No, there’s nothing wrong with that at all.

“Woody Allen types” is a great line. I call it “Peter Parker Syndrome” myself, after the true identity of Spider-Man.

Peter Parker, if you recall, was a normal, shy, geeky teenager granted powerful abilities, and so when he donned the Spider-Man suit, he gained a newfound confidence. As the comics went on, the wisecracking was mentioned as a coping mechanism for the danger Peter faced as Spidey, in addition to helping distract his foe

Spider-Man, like most of the classic Marvel Comics characters, was partly the brainchild of Stan Lee. Lee was a Jewish man from New York City, so the character had that classic, World War II-era New York Jewish sense of humor, though I think it’s more “New York” humor than “Jewish”; my paternal grandfather, who’d be Mr. Lee’s age were he still alive, was born in the Bronx and had a nearly identical sensibility–hell, he had a nearly identical accent.

The thing is, it works for Spider-Man, because it’s a very character-specific trait: Spider-Man is supposed to be a goofy oddball. But does every male hero have to be like this? Like Jamual says, superhero movies are awash in this quip-a-minute humor that come as quickly as the fists, and it often gets shoehorned where it doesn’t seem to fit.

Humor is good. Humor is fun. Humor–self-deprecating and directed at others–is how men bond with each other and cope with the dangers of the world. It’s how men show affection for each other, how men resolve intra-group tensions without resorting to violence, and how men and women often deal with stressful situations.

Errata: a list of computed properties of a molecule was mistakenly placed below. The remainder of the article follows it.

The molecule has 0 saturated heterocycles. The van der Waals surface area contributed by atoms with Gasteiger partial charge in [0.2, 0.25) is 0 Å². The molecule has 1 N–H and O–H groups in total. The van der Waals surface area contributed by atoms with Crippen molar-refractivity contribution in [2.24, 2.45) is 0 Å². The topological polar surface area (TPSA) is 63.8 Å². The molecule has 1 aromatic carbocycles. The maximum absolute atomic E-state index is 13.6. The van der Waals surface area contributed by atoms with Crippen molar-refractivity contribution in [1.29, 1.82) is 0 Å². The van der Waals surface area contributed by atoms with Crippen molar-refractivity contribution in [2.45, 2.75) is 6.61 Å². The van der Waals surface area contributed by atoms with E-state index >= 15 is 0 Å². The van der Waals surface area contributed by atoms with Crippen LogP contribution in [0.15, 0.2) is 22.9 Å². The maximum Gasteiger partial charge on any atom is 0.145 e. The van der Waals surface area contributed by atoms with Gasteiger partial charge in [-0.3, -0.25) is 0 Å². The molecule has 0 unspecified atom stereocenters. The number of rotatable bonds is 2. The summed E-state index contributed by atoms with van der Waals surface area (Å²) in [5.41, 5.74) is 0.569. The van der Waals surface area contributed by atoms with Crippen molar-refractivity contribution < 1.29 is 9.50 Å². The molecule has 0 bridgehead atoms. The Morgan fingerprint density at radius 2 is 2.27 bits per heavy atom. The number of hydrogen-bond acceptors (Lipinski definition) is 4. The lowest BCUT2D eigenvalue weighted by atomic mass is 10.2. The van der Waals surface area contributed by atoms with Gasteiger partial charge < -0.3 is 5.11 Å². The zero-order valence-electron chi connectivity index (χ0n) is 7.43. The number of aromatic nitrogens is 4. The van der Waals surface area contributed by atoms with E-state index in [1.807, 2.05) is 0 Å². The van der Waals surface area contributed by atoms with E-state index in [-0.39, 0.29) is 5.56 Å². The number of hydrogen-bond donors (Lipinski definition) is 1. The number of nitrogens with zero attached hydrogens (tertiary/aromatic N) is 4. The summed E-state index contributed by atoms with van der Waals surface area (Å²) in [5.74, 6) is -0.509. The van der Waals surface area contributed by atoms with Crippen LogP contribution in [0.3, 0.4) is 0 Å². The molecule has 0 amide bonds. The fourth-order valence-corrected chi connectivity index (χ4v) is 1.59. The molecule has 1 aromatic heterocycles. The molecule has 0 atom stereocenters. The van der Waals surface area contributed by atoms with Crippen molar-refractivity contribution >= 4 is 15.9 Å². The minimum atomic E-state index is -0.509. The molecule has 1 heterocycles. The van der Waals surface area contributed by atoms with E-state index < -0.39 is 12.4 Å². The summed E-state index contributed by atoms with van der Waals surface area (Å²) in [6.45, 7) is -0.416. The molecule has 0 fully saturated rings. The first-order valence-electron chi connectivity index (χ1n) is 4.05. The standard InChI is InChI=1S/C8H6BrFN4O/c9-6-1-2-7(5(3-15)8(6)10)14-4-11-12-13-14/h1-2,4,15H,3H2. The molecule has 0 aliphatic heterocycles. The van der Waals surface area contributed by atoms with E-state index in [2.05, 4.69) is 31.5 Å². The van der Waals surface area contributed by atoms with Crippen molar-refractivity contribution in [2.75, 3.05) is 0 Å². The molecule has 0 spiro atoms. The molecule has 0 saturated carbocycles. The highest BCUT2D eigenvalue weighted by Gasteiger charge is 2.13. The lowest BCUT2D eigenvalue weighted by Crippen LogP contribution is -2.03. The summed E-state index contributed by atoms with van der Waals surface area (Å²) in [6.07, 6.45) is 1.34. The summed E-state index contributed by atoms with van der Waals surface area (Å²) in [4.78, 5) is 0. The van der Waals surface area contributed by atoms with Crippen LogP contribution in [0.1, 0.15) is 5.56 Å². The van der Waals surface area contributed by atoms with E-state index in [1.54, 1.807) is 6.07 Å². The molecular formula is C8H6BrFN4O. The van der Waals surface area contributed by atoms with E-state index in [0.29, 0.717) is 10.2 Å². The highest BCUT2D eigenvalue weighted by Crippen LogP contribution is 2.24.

But does every Marvel character in these movies need to be a mini-version of Robert Downey, Jr.’s Iron Man?

It’s not just superhero movies of course, or just movies. Movies are just the most prominent example of this. It’s everywhere. Yes, it’s the “men are portrayed as chubby, hapless schlubs” complaint, but this complaint persists because it’s valid and its everywhere.

Notice one thing about Spider-Man: Other characters laugh at him, and very few, if any, female characters find him attractive or desirable. He’s a classic beta, to further overuse an overused classification. He’s a “friend zone” kind of guy, even though he can bend steel and throw cars and spin webs and all of that. Maybe I’m wrong, but do women really go for guys like this? Doesn’t there need to be a little more danger and energy to create that spark?

As a contrast, I just finished reading Edgar Rice Burroughs’ first John Carter novel, A Princess of Mars. It was published over 100 years ago. John Carter is nearly unrecognizable to modern audience. He is a noble, strong killing machine who does the right thing, and does it violently. Maybe a little more humor could’ve made the story more “realistic” in its portrayal of a man in way over his head. But the lack of a “funnyman” protagonist in no way diminishes the narrative. In fact, it enhances it–you can really buy why Dejah Thoris is so viscerally attracted to the bold man of action John Carter.

There’s room in our fiction for dangerous men, violent men, men who aren’t immature and who keep their damn mouths shut. We often see female protagonists in this role now, and while it might have been novel back in the 1980s or whenever, the trope has gotten beyond stale.

If “Representation matters!” as we’re told, where’s the bad-ass butt-kicker young boys can look up to? Oh, right. That’s “toxic” because those young boys might grow up thinking they can kick ass and take names and fight injustice without being a goofy, cuddly teddybear at heart. Keep your dad bod while you’re at it, boys.

Jamual nails it, with a question for us all: Would John Wayne approve?